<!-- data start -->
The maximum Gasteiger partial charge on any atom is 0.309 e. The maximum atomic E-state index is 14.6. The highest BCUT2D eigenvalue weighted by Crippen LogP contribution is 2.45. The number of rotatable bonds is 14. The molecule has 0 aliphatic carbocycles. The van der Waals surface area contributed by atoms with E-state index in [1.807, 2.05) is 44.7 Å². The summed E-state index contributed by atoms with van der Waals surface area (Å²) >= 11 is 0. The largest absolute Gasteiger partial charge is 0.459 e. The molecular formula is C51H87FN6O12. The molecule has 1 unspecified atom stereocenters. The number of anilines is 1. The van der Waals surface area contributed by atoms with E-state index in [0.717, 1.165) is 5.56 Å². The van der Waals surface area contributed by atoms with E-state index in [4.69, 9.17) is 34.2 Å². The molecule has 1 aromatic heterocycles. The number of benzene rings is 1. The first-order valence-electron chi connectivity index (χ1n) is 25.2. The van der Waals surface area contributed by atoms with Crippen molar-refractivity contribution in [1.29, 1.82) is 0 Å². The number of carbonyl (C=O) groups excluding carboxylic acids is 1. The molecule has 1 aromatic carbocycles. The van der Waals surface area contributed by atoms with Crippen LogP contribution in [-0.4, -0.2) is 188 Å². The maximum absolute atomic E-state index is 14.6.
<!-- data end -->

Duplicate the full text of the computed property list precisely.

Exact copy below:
The maximum Gasteiger partial charge on any atom is 0.309 e. The maximum atomic E-state index is 14.6. The highest BCUT2D eigenvalue weighted by Crippen LogP contribution is 2.45. The number of rotatable bonds is 14. The molecule has 0 aliphatic carbocycles. The van der Waals surface area contributed by atoms with E-state index in [1.807, 2.05) is 44.7 Å². The summed E-state index contributed by atoms with van der Waals surface area (Å²) >= 11 is 0. The largest absolute Gasteiger partial charge is 0.459 e. The molecular formula is C51H87FN6O12. The molecule has 1 unspecified atom stereocenters. The number of anilines is 1. The van der Waals surface area contributed by atoms with E-state index in [0.717, 1.165) is 5.56 Å². The van der Waals surface area contributed by atoms with E-state index in [4.69, 9.17) is 34.2 Å². The molecule has 1 aromatic heterocycles. The number of benzene rings is 1. The first-order valence-electron chi connectivity index (χ1n) is 25.2. The van der Waals surface area contributed by atoms with Crippen molar-refractivity contribution in [1.29, 1.82) is 0 Å². The number of carbonyl (C=O) groups excluding carboxylic acids is 1. The molecule has 1 aromatic carbocycles. The van der Waals surface area contributed by atoms with Crippen LogP contribution in [-0.4, -0.2) is 188 Å². The maximum absolute atomic E-state index is 14.6.